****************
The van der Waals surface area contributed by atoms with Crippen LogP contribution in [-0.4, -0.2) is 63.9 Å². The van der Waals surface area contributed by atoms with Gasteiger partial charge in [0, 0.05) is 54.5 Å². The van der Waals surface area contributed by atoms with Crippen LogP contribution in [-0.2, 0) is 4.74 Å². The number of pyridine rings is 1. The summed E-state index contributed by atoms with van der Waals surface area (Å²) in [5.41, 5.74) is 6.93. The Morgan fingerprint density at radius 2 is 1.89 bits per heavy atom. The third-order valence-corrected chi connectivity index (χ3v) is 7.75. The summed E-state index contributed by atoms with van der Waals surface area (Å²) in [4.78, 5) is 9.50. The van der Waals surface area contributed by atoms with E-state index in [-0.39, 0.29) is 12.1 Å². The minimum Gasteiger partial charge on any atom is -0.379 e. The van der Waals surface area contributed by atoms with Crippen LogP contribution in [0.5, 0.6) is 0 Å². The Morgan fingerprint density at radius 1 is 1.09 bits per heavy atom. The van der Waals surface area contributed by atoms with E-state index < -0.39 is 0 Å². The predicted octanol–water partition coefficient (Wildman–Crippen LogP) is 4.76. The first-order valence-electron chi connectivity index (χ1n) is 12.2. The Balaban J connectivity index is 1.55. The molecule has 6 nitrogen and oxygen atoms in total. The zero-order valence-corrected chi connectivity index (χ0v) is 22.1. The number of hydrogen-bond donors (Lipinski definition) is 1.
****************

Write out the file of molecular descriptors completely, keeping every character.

The van der Waals surface area contributed by atoms with Crippen LogP contribution in [-0.4, -0.2) is 63.9 Å². The van der Waals surface area contributed by atoms with Gasteiger partial charge in [0, 0.05) is 54.5 Å². The van der Waals surface area contributed by atoms with Crippen LogP contribution in [-0.2, 0) is 4.74 Å². The number of pyridine rings is 1. The summed E-state index contributed by atoms with van der Waals surface area (Å²) in [5.41, 5.74) is 6.93. The Morgan fingerprint density at radius 2 is 1.89 bits per heavy atom. The third-order valence-corrected chi connectivity index (χ3v) is 7.75. The summed E-state index contributed by atoms with van der Waals surface area (Å²) in [4.78, 5) is 9.50. The van der Waals surface area contributed by atoms with E-state index in [-0.39, 0.29) is 12.1 Å². The minimum Gasteiger partial charge on any atom is -0.379 e. The van der Waals surface area contributed by atoms with Crippen LogP contribution in [0.5, 0.6) is 0 Å². The Morgan fingerprint density at radius 1 is 1.09 bits per heavy atom. The van der Waals surface area contributed by atoms with E-state index < -0.39 is 0 Å². The predicted octanol–water partition coefficient (Wildman–Crippen LogP) is 4.76. The first-order valence-electron chi connectivity index (χ1n) is 12.2. The Balaban J connectivity index is 1.55. The molecule has 6 nitrogen and oxygen atoms in total. The zero-order valence-corrected chi connectivity index (χ0v) is 22.1. The number of hydrogen-bond donors (Lipinski definition) is 1.